The 1908 Olympic Games began on the afternoon of April 27th when Evan Noel, the eventual gold medallist, defeated Cecil Browning in the first round of the men’s singles racquets tournament. At the time, racquets, along with the relatively recent game of squash rackets, was one of a range of racket sports played in Great Britain some of which also appeared on that year’s list of Olympic events.
Three versions of tennis were contested at the Games. Lawn tennis (nowadays abbreviated to ‘tennis’), royal tennis (played on an indoor court and now referred to as ‘real tennis’) and covered court tennis which was an indoor version of lawn tennis.
But there was no place for squash rackets at the Games and, looking back, perhaps it’s not surprising why.
In 1908, racquets was primarily popular in Great Britain. In fact, there were no entrants or competitors from any other nation. The Official Olympic Games Report stated, “Racquets, it may be noted, is always so expensive a game that, except at the public schools, the number of players is always so restricted and, out of the United Kingdom, India and the United States of America are the only countries where the game is played, which may be a reason for not including it in future programmes for the Olympic Games.”
At the time, it’s almost certain that squash was played even less than racquets, particularly in Great Britain. But it’s the background to the 1908 Games which offers another clue as to squash’s omission.
The Games had been scheduled to take place in Rome but, in 1906, Mount Vesuvius erupted near Naples. The Italian government felt that it needed the money to rebuild the area around the volcano and asked for the Rome Olympics to be relocated. In actual fact, it was widely believed at the time that the Italians had decided to make their request some time before the eruption, due to economic problems in Italy. Mount Vesuvius provided them with a convenient excuse.
Whatever the truth, London agreed to stage the Games. Rome would wait another 52 years for a second chance.
The British Empire
In the hands of the British, the 1908 schedule of events gave the Games the appearance of a European and British Empire championships. No Americans or Australian tennis players competed in London. Outside of Europe, the only other players were from Canada and South Africa. In the covered court tennis events, the representation was even more limited, with only players from Great Britain and Sweden taking part.
The racquets event drew its competitors from an even more limited gene pool, all seven (and, unsurprisingly, all men) representing Great Britain which made a clean sweep of the (men’s) singles and doubles. The youngest competitor was Henry Brougham, aged 19, and the oldest Henry Leaf, aged 45. Leaf finished as the silver medalist in the men’s singles despite having to withdraw from the final due to an injury to his hand sustained during the men’s doubles.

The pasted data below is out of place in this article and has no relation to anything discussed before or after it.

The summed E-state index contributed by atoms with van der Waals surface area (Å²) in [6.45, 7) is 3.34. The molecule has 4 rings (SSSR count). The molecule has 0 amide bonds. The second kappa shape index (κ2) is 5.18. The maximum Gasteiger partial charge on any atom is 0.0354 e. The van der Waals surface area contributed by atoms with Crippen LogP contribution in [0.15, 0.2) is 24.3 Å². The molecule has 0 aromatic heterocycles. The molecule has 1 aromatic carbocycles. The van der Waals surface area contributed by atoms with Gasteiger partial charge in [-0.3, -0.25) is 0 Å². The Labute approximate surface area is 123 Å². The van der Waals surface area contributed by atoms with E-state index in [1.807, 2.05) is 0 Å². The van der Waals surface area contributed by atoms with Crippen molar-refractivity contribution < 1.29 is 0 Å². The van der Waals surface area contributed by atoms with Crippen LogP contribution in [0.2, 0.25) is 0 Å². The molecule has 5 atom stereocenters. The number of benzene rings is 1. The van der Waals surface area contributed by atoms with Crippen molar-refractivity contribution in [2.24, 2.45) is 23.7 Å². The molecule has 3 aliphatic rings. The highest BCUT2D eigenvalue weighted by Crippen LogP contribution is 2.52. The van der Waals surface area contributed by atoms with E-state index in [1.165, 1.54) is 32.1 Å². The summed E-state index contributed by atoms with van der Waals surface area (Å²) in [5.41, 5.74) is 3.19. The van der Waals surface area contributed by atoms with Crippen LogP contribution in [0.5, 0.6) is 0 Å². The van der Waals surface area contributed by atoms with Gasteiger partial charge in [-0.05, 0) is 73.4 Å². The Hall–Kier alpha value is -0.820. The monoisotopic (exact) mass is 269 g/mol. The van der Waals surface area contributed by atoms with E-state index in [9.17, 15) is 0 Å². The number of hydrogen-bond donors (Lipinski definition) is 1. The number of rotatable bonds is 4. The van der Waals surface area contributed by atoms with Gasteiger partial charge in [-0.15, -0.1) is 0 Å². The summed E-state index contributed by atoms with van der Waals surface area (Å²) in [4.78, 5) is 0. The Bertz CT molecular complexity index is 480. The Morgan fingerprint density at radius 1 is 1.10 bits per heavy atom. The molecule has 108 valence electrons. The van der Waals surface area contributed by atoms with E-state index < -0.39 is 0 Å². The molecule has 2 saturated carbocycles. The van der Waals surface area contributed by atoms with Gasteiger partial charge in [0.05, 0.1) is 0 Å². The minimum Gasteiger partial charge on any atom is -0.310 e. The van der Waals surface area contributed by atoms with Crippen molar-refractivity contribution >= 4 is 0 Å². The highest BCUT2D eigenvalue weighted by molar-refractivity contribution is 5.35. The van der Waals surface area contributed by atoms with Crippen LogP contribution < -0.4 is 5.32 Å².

Despite the British monopoly, the United States could claim some success in that John Jacob Astor, gold medalist in the men’s doubles together with Vane Pennell, had been born in New York. He was a boy of five when his family sailed for England in 1891, eventually becoming Lieutenant-Colonel John Jacob Astor V, 1st Baron Astor of Hever.
Astor also won bronze in the men’s singles.
Rules and Regulations
The non-appearance of squash in the London Olympics can also be linked to the circumstances at the time surrounding the sport’s regulation.
It was only in April 1907, one year before the London Olympics, that Great Britain’s splendidly-named Tennis, Rackets & Fives Association had set up a sub-committee to set standards for squash. In the early years of the century, the game had increased in popularity with various schools, clubs and even private citizens building squash courts, but with no set dimensions.
Although the sub-committee managed to codify the rules of squash, it was not until 1923, five years after the end of the First World War, that the Royal Automobile Club was to host a meeting to ‘further discuss’ them. A further five years elapsed before the Squash Rackets Association was formed to set standards for squash throughout Great Britain
In direct contrast, the earliest national association of squash in the world was formed in 1904 as the United States Squash Racquets Association, (USSRA), now known as US Squash.
The 2020 Olympics
Today, squash again finds itself seeking entry to the Olympic family of sports in 2020 having undergone a series of reforms and re-organisations at the behest of the International Olympics Committee. In some ways, its circumstances appear to have changed, as have those of racquets, played in Britain by an even smaller number of people than that from which the competitors for the 1908 London Olympics were drawn.
And what about the circumstances of the IOC? Less than one year after the 2012 London Olympics, the organisation itself is seeking to add a new sport which will attract a younger audience.
Squash may well be it.
But, as in the case of racquets in 1908, it may take a natural disaster to make it happen.